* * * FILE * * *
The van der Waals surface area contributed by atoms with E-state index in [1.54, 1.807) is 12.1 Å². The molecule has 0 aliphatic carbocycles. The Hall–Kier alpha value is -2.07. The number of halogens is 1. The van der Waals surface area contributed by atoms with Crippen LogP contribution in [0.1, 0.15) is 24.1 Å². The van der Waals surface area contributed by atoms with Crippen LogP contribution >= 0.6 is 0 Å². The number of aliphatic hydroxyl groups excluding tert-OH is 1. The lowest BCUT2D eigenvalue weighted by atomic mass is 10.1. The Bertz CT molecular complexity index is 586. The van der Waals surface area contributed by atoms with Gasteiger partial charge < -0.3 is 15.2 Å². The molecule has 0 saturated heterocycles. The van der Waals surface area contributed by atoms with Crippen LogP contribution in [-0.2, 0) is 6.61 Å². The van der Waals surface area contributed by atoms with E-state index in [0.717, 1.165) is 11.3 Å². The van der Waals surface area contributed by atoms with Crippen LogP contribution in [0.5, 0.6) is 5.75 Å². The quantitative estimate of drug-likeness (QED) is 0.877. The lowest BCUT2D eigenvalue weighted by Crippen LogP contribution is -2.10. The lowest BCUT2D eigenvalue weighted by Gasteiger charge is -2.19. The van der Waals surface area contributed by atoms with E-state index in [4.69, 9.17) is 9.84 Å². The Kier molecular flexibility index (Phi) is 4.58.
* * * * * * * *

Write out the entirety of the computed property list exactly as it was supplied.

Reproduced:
The van der Waals surface area contributed by atoms with E-state index in [1.54, 1.807) is 12.1 Å². The molecule has 0 aliphatic carbocycles. The Hall–Kier alpha value is -2.07. The number of halogens is 1. The van der Waals surface area contributed by atoms with Crippen LogP contribution in [0.1, 0.15) is 24.1 Å². The van der Waals surface area contributed by atoms with Crippen LogP contribution >= 0.6 is 0 Å². The number of aliphatic hydroxyl groups excluding tert-OH is 1. The lowest BCUT2D eigenvalue weighted by atomic mass is 10.1. The Bertz CT molecular complexity index is 586. The van der Waals surface area contributed by atoms with Gasteiger partial charge < -0.3 is 15.2 Å². The molecule has 0 saturated heterocycles. The van der Waals surface area contributed by atoms with Crippen LogP contribution in [-0.2, 0) is 6.61 Å². The van der Waals surface area contributed by atoms with E-state index in [0.717, 1.165) is 11.3 Å². The van der Waals surface area contributed by atoms with Crippen LogP contribution in [0.5, 0.6) is 5.75 Å². The quantitative estimate of drug-likeness (QED) is 0.877. The lowest BCUT2D eigenvalue weighted by Crippen LogP contribution is -2.10. The lowest BCUT2D eigenvalue weighted by Gasteiger charge is -2.19. The van der Waals surface area contributed by atoms with E-state index in [4.69, 9.17) is 9.84 Å². The Kier molecular flexibility index (Phi) is 4.58.